Academy Sports CEO Ken Hicks on expanding retailer’s in-store return – Footwear News

After a hiatus of more than two years, Academy Sports + Outdoors is once again accelerating store expansion.

Last weekend, the Katy, Texas-based sporting goods chain celebrated the grand opening of a new location in Conyers, Georgia, marking the launch of its first store since November 2019. The door of 58,000 square feet employs 60 people and features updated store design, incorporating more natural light and lower fixtures to help customers navigate the many sports and outdoor departments.

Speaking to FN at the opening, Academy Sports Chairman, President and CEO Ken Hicks said: “This format is very different and has more visuals, more calls from our companies and our brands, more displays. And we’ll be adding more to make it an exciting place to shop.

In terms of merchandise, the store offers footwear, apparel and hard goods from top brands such as Nike, Adidas, Under Armour, Columbia and The North Face, as well as Academy private labels including Magellan Outdoors and Freely (a sportswear brand for women and girls). line launched this spring). Hicks also pointed out that each store is stocked with custom inventory to meet the needs of individual communities, from a fan shop for local teams to region-specific bait in the fishing department.

The Nike store at the new Academy Sports location in Conyers, Georgia.

CREDIT: Courtesy of Academy Sports

With this opening, Academy Sports now operates 11 stores in the Atlanta area and 19 throughout Georgia, and plans to open one more in Atlanta this year. In total, the company aims to launch eight doors in 2022, after which the team will ramp up, targeting 80-100 stores over the next five years.

Hicks said he was confident that goal was achievable. “We have 259 stores in 16 states, so we have the rest of the country to expand,” he explained. “We have a great model. We are not trying to invent a new idea. It works. We make over $25 million per store. We have the highest productivity in our industry — the best brands, the best team members. It’s exciting.”

The expansion effort comes after the company recorded the most profitable year in its history. For fiscal 2021, Academy reported net sales increased 19.1% from a year earlier to a record $6.77 billion, with net profit catapulting 117.4% to 671 $.4 million for the full year.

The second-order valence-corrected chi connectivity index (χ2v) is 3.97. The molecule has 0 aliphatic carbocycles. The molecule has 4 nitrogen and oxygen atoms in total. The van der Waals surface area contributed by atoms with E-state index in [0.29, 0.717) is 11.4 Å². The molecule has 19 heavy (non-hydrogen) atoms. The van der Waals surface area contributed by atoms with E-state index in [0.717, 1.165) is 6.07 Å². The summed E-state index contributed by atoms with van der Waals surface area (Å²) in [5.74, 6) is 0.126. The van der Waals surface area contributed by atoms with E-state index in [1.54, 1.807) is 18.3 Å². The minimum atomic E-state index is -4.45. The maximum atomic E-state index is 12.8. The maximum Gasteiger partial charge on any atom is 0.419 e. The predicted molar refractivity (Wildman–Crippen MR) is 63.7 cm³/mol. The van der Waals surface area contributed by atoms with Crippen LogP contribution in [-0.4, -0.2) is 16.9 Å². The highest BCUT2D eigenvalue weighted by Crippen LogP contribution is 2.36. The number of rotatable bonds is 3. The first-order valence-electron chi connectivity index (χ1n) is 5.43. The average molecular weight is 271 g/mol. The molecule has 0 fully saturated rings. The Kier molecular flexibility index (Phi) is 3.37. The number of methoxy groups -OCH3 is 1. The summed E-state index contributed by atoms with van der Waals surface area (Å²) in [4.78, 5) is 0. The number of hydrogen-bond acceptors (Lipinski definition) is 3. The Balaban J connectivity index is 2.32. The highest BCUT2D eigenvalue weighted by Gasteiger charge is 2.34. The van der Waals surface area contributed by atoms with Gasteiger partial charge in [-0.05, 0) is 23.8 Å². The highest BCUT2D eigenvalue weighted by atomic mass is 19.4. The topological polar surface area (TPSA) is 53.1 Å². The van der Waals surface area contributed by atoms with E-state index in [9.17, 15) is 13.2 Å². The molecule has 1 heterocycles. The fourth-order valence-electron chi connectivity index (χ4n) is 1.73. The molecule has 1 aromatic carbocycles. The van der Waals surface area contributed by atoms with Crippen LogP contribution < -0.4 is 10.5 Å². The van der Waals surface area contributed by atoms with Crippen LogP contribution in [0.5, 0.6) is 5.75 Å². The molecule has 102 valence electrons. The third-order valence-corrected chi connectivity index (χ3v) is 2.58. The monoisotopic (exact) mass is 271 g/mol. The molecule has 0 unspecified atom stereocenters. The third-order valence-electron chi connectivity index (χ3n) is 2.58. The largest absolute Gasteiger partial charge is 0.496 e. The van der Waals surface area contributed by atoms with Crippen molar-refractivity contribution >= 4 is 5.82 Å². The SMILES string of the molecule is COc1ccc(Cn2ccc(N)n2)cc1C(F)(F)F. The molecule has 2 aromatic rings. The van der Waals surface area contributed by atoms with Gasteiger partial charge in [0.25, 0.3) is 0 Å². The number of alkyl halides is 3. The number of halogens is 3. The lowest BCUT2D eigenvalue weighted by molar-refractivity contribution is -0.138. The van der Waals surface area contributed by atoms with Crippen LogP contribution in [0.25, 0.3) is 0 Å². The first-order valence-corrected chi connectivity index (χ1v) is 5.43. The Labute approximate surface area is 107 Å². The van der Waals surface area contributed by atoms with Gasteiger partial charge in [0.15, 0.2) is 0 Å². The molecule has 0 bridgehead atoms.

Here, Hicks shares some thoughts on his Academy game plan and tips for navigating today’s uncertain market.

We’ve seen many big-box retailers downsize or try new store concepts. Why do you still believe in this model?

KH: “They’re cutting production and trying new designs because they’re often too stocked and they can’t build anymore. And they are getting old. Ours is a new concept. And [the Conyers store] is a new look for us. But also, we’ve been in the Atlanta area for 10 years and we don’t have any stores in Atlanta. It was something we did in the past, we would go to a market, set up a few stores, go to another market, a few more stores. And we never had a presence in the market. This will allow us to have a presence in the market. There are three ways to look at new stores: First, there is a significant opportunity in our heritage markets. Two is a filling of the markets, as [in Atlanta]. And third, we’re in 16 states, so we have 34 more that we can go to. And we found out as we rolled out that people love [our concept]. It works outside of Texlahoma (our main markets of Texas, Louisiana and Oklahoma). So then we’re opening stores in West Virginia and Virginia, and then we’ll go to the states beyond.

Why did it take Academy two and a half years to open a new store?

KH: “Some of our locations weren’t the best and we had to clean up those stores. And now all of our stores are profitable across the chain. We have them all on solid ground. They all grew last year – sharply, all stores. So we needed to take a break [to do that cleanup]. And then COVID came along and we couldn’t go out to find sites and then when we went out you can’t just open a store, you have to go find the sites and build them. So it took a little longer than we would like.